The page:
About Cheddar Edit
Cheddar cheese is a semi-firm, sharp-tasting cheese originally made in the English village of Cheddar, in Somerset. Cheddar-style cheeses are produced in the United Kingdom, Ireland, Canada, the United States, South Africa, New Zealand, Australia (where it is often called Tasty cheese) and Sweden. Unlike other well known cheeses, cheddar's name is not protected so it has been applied to a wide range of cheese. A pipe roll of King Henry II records the purchase of 10,420 pounds (avoirdupois pounds and troy pounds did not exist then, probably tower pounds or about 3650 kg) at a farthing per pound (£3 per tonne).
Cheddar is traditionally shaped like a drum, 15 inches in diameter, with natural rind bound in cloth. The natural color of cheddar ranges from white to pale yellow; some cheddars, however, have added annatto which gives the cheese a yellow-orange color. Cheddar is always made from cow's milk and has a slightly crumbly texture if properly cured. If the cheese is too young, the texture is smooth.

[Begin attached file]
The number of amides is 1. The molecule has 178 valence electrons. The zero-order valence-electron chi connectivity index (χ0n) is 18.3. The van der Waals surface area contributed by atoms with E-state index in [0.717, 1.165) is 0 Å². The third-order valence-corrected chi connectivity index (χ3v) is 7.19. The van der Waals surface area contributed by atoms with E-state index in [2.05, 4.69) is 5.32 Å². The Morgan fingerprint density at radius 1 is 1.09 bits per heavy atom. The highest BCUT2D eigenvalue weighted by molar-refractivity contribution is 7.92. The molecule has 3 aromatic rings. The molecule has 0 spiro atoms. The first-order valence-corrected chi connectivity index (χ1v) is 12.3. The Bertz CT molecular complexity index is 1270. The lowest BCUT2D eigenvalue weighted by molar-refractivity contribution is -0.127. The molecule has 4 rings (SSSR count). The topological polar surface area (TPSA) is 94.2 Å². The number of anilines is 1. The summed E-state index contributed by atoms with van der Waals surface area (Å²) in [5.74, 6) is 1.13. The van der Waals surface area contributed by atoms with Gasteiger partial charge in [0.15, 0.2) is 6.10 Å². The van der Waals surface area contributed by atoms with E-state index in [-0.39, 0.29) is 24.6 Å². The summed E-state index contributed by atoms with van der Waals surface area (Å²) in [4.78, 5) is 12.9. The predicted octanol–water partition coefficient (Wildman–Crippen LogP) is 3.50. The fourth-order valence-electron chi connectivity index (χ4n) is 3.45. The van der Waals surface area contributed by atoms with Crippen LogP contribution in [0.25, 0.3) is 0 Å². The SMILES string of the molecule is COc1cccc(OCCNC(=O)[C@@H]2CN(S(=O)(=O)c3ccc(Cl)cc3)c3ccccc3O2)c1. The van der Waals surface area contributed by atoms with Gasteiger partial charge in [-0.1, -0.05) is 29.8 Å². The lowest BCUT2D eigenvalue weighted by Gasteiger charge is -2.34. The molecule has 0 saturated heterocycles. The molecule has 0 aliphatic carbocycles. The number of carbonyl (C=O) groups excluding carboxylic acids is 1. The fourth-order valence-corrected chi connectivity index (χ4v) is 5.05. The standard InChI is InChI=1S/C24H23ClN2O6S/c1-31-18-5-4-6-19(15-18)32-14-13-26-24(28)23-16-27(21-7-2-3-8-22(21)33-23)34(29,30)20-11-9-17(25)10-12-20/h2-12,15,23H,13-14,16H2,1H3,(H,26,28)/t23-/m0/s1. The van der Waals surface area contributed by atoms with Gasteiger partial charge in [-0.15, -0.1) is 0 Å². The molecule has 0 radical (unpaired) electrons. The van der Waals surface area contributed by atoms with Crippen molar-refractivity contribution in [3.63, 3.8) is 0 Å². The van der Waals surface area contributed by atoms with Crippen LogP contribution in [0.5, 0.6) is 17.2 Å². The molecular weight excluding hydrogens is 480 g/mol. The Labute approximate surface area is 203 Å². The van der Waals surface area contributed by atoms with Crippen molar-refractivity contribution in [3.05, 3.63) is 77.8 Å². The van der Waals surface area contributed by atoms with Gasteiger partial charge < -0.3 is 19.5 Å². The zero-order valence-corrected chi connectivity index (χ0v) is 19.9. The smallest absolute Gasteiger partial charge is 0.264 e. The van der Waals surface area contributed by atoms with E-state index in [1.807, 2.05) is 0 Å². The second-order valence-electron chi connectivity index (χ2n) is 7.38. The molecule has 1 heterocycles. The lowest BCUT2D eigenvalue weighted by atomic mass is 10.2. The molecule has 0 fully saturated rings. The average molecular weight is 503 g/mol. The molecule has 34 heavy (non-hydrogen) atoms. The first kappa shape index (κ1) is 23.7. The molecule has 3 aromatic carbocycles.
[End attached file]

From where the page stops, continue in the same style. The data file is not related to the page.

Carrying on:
The characteristic strong flavor develops over time, with a taste diverse enough that food packaging will usually indicate a strength ("mild" to "strong/sharp/mature"), or the maturation period. Mild cheddar is aged from 2 to 4 months. Medium cheddar is aged from 4 to 6 months. Sharp cheddar is aged from 6 months to a year and extra sharp cheddar for 1 year or longer.
Cheddar cheese is one of the most popular and versatile varieties of cheese available. It is often used in sandwiches with luncheon meat or as grilled cheese, as an appetizer or snack, as a dessert cheese with pie, and as an ingredient in a variety of cooked dishes.